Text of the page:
Your civilisation’s dead. Your planet’s drained of all resources. You’ve had better days.
On the bright side, you have a sturdy spaceship and a map. Across the galaxy is a planet ripe for terraforming. But since your own planet’s hardly offering a blueprint for success, you must collect ‘instructions’ along the way.
So Last Horizon has you scoot about a minimal galaxy, searching for planets to plunder, while trying your very best to not die. After blasting off, you rapidly discover space is a dangerous place. Comets and asteroids zoom and lurk, respectively, threatening to smash your fragile craft and all that’s left of humanity.
Planets invite landings but lazily rotate beneath your thrusting ship, while moons wheel overhead. Your craft can take a few bashes, but too much damage and it’ll glow red, and eventually burst into flames. Also, you’ve limited fuel and oxygen. The game doesn’t state it, but we bet the galley’s run out of tea, just to add to the despair.
It turns out your ship is some kind of space techno-vampire
To inject some hope into proceedings — for a given value of hope — it turns out your ship is some kind of space techno-vampire. Land on a planet and it’ll magically suck out oxygen and fuel, along with mining ore to repair any recent prangs. Happen upon a planet with life, and the ship will ‘harvest’ it — and you choose whether to leave planets in a recoverable state or suck the galaxy entirely dry before arriving at your new home.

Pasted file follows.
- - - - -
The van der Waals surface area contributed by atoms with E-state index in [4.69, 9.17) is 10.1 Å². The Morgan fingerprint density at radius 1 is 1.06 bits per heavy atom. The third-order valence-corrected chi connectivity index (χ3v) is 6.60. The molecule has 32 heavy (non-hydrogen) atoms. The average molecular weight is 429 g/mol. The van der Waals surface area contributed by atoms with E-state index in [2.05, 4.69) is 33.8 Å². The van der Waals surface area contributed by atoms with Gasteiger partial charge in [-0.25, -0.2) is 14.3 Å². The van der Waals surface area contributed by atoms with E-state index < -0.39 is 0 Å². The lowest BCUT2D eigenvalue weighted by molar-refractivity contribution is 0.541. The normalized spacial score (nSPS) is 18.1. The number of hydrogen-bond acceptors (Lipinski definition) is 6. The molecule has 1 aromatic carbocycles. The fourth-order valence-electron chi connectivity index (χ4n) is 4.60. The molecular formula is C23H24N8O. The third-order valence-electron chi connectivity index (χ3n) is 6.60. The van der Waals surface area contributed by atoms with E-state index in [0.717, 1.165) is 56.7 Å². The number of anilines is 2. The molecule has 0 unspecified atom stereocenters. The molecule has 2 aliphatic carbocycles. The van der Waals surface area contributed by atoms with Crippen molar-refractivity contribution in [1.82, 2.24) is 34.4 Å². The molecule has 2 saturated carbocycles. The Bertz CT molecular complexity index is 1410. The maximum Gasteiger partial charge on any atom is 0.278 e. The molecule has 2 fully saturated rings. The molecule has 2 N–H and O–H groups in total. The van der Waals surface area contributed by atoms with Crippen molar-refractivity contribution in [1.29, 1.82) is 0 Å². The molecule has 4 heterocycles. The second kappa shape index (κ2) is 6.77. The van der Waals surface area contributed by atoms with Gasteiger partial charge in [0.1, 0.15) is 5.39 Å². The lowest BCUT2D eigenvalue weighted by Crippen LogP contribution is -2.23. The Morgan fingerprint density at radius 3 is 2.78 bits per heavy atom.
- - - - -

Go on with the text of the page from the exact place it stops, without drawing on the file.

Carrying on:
Naturally, there’s a message there, further driven home when you get a bit too greedy and then meet sentient beings scooting about in purple ships. Annoy them by wrecking the galaxy or their planets and they’ll want to kill you with missiles and lasers. As your weaponry is non-existent, you’ll have to scarper sharpish to avoid becoming so much space dust.
Slight, but brilliant
This game isn’t trying to be an all-encompassing space-exploration epic
Make it to your new home, avoiding black holes and giant suns along the way, and you can try your hand at two tougher journeys, before tackling the procedurally generated final flight, which offers the most replay value. And if that all sounds slight, that’s because Last Horizon is.
This game isn’t trying to be an all-encompassing space-exploration epic. It’s not EVE Online, Out There, or even Elite. It’s typically mobile-oriented survival fare draped over ancient arcade classic Lunar Lander. You probably won’t be playing Last Horizon next year, but in the short-term it’ll give you hours of joy, weaving between meteorite fragments, outpacing alien missiles, and reaching your new planet with only seconds of oxygen to spare.